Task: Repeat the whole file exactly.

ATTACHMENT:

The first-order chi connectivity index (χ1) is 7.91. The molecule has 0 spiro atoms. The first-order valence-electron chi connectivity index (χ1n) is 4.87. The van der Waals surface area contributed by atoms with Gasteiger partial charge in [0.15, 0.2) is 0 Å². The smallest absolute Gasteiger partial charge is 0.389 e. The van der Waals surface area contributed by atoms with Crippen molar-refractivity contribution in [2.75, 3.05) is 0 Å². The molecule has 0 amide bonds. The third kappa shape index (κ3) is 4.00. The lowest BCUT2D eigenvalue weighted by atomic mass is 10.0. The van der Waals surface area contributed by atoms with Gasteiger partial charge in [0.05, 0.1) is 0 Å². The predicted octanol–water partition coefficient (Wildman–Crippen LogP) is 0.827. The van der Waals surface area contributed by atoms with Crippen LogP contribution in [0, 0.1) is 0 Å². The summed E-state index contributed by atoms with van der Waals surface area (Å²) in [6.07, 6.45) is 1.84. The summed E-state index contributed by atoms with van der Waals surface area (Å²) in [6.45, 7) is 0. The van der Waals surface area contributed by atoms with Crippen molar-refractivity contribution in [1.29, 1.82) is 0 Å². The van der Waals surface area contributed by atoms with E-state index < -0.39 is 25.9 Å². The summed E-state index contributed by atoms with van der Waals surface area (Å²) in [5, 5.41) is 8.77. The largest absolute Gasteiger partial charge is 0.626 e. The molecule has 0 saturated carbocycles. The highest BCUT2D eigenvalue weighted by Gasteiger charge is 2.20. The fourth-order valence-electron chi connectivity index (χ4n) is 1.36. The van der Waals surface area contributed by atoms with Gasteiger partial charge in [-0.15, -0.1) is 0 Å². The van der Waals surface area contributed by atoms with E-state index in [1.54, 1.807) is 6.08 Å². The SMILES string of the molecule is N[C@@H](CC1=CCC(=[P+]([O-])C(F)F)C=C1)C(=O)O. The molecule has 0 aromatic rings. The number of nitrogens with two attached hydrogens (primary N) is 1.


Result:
The first-order chi connectivity index (χ1) is 7.91. The molecule has 0 spiro atoms. The first-order valence-electron chi connectivity index (χ1n) is 4.87. The van der Waals surface area contributed by atoms with Gasteiger partial charge in [0.15, 0.2) is 0 Å². The smallest absolute Gasteiger partial charge is 0.389 e. The van der Waals surface area contributed by atoms with Crippen molar-refractivity contribution in [2.75, 3.05) is 0 Å². The molecule has 0 amide bonds. The third kappa shape index (κ3) is 4.00. The lowest BCUT2D eigenvalue weighted by atomic mass is 10.0. The van der Waals surface area contributed by atoms with Gasteiger partial charge in [0.05, 0.1) is 0 Å². The predicted octanol–water partition coefficient (Wildman–Crippen LogP) is 0.827. The van der Waals surface area contributed by atoms with Crippen LogP contribution in [0, 0.1) is 0 Å². The summed E-state index contributed by atoms with van der Waals surface area (Å²) in [6.07, 6.45) is 1.84. The summed E-state index contributed by atoms with van der Waals surface area (Å²) in [6.45, 7) is 0. The van der Waals surface area contributed by atoms with Crippen molar-refractivity contribution in [1.29, 1.82) is 0 Å². The van der Waals surface area contributed by atoms with E-state index < -0.39 is 25.9 Å². The summed E-state index contributed by atoms with van der Waals surface area (Å²) in [5, 5.41) is 8.77. The largest absolute Gasteiger partial charge is 0.626 e. The molecule has 0 saturated carbocycles. The highest BCUT2D eigenvalue weighted by Gasteiger charge is 2.20. The fourth-order valence-electron chi connectivity index (χ4n) is 1.36. The van der Waals surface area contributed by atoms with Gasteiger partial charge in [-0.15, -0.1) is 0 Å². The van der Waals surface area contributed by atoms with E-state index in [1.54, 1.807) is 6.08 Å². The SMILES string of the molecule is N[C@@H](CC1=CCC(=[P+]([O-])C(F)F)C=C1)C(=O)O. The molecule has 0 aromatic rings. The number of nitrogens with two attached hydrogens (primary N) is 1.